Did Pakistan leak the name of our CIA chief in Islamabad because it's genuinely pissed off that we conducted a covert mission without telling them? Or is Pakistan just pretending? Sources tell the Guardian that it's probably the latter. Based on interviews with serving and retired officials from the U.S. and Pakistan — anonymous government sources have been doing a brisk business since last Monday — George Bush and General Pervez Musharraf struck a deal in 2001 to allow the same type of scenario as last week's raid. "Afterwards," says the Guardian, "Both sides agreed, Pakistan would vociferously protest the incursion." Their sources allege that the agreement wasn't just some decade-old pact: It was renewed in February 2008 when the country was transitioning from Musharraf's leadership to a civilian government.
They even called us their "friends"!
Referring to the assault on Bin Laden's Abbottabad compound, the [Pakistani] official added: "As far as our American friends are concerned, they have just implemented the agreement."
The former US official said the Pakistani protests of the past week were the "public face" of the deal. "We knew they would deny this stuff."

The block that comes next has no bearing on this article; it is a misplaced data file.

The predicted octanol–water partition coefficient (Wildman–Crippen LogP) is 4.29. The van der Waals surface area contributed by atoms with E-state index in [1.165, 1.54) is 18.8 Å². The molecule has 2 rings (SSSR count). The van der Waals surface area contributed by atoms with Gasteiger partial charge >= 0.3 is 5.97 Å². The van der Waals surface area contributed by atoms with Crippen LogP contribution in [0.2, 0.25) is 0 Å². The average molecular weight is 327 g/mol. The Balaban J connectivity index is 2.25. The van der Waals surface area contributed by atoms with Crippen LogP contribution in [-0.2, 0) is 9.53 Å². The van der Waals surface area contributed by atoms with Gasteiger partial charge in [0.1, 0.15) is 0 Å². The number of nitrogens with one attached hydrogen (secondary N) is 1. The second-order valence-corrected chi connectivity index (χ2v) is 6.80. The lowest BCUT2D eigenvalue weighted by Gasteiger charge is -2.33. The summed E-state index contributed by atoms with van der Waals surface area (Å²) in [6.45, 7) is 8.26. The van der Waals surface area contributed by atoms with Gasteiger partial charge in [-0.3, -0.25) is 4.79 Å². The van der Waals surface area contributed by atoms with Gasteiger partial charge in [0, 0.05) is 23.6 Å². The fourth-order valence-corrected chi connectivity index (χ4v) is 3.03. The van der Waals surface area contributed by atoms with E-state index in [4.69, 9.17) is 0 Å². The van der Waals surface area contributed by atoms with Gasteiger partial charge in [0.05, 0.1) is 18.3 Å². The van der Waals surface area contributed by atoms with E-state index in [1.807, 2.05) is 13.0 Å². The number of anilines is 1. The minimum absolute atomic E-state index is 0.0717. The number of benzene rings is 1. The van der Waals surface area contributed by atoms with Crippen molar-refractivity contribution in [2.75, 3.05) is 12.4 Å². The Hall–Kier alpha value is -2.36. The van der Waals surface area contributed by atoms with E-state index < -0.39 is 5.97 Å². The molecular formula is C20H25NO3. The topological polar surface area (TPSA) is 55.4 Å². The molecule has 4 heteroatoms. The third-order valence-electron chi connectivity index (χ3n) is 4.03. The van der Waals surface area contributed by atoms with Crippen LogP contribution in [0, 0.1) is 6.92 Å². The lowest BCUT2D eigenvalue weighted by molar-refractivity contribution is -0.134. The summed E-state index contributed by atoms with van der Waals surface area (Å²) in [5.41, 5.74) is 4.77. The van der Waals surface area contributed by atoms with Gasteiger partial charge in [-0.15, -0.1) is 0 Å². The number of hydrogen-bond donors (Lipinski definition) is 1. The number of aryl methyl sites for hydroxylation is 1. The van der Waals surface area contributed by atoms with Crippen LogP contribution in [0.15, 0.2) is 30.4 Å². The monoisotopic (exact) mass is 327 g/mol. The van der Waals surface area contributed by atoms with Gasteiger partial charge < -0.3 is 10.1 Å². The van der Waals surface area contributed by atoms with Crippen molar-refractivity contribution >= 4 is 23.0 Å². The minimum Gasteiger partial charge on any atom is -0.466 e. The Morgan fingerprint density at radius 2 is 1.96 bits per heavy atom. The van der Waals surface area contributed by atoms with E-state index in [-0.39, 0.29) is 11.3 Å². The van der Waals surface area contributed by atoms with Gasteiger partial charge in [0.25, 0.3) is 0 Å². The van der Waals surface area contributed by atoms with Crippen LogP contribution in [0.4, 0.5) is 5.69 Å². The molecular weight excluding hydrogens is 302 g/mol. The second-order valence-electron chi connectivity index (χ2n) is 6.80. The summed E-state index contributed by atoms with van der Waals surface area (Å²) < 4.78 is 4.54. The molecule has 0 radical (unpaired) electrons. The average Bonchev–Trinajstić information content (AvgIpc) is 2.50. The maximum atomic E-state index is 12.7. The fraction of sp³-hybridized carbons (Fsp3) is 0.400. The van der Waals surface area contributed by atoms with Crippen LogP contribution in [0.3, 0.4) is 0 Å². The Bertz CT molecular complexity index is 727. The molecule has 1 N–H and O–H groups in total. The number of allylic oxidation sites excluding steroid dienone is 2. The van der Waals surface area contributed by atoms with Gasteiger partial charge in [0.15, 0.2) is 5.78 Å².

If this is true, Prime Minister Yousaf Gilani's address to Parliament today deserves its own Inside the Actor's Studio. He called the U.S. raid a breach of sovereignty and warned that any repeat behavior would be met with "full force." Gilani also described the ISI — currently suspected of leaking the name of the CIA chief in Islamabad and of aiding bin Laden — as a “national asset” that had done more than any other intelligence agency to stop Al Qaeda.
But the notion of such a deal seems slightly more plausible in light Pakistan's attitude toward CIA drone strikes in the country's tribal belt. (In a leaked US embassy cable, Gilani reportedly told a U.S. official, "I don't care if they do it, as long as they get the right people. We'll protest in the National Assembly and then ignore it.") In the case of the Predator drones, officials continued to denounce the attacks as they escalated last year, even as it became clear they cooperated. We guess Gilani calling China "a source of inspiration for the people of Pakistan" was purely for show then.